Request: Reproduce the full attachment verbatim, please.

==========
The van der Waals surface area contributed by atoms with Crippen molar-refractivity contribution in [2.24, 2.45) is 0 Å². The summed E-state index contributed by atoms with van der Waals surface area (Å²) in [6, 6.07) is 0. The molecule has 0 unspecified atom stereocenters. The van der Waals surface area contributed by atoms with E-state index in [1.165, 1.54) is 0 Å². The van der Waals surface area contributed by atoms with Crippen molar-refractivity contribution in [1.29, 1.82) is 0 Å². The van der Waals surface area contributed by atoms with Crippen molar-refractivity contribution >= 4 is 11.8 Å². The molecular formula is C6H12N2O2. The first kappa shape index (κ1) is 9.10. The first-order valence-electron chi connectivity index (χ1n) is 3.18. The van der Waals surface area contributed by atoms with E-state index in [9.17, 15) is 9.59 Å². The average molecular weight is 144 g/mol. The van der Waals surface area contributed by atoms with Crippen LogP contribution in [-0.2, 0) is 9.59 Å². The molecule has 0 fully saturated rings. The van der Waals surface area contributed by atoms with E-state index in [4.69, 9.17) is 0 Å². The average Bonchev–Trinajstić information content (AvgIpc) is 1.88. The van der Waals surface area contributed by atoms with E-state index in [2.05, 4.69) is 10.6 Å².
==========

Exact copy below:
The van der Waals surface area contributed by atoms with Crippen molar-refractivity contribution in [2.24, 2.45) is 0 Å². The summed E-state index contributed by atoms with van der Waals surface area (Å²) in [6, 6.07) is 0. The molecule has 0 unspecified atom stereocenters. The van der Waals surface area contributed by atoms with E-state index in [1.165, 1.54) is 0 Å². The van der Waals surface area contributed by atoms with Crippen molar-refractivity contribution in [1.29, 1.82) is 0 Å². The van der Waals surface area contributed by atoms with Crippen molar-refractivity contribution >= 4 is 11.8 Å². The molecular formula is C6H12N2O2. The first kappa shape index (κ1) is 9.10. The first-order valence-electron chi connectivity index (χ1n) is 3.18. The van der Waals surface area contributed by atoms with E-state index in [9.17, 15) is 9.59 Å². The average molecular weight is 144 g/mol. The van der Waals surface area contributed by atoms with Crippen LogP contribution in [-0.2, 0) is 9.59 Å². The molecule has 0 fully saturated rings. The van der Waals surface area contributed by atoms with E-state index in [4.69, 9.17) is 0 Å². The average Bonchev–Trinajstić information content (AvgIpc) is 1.88. The van der Waals surface area contributed by atoms with E-state index in [2.05, 4.69) is 10.6 Å².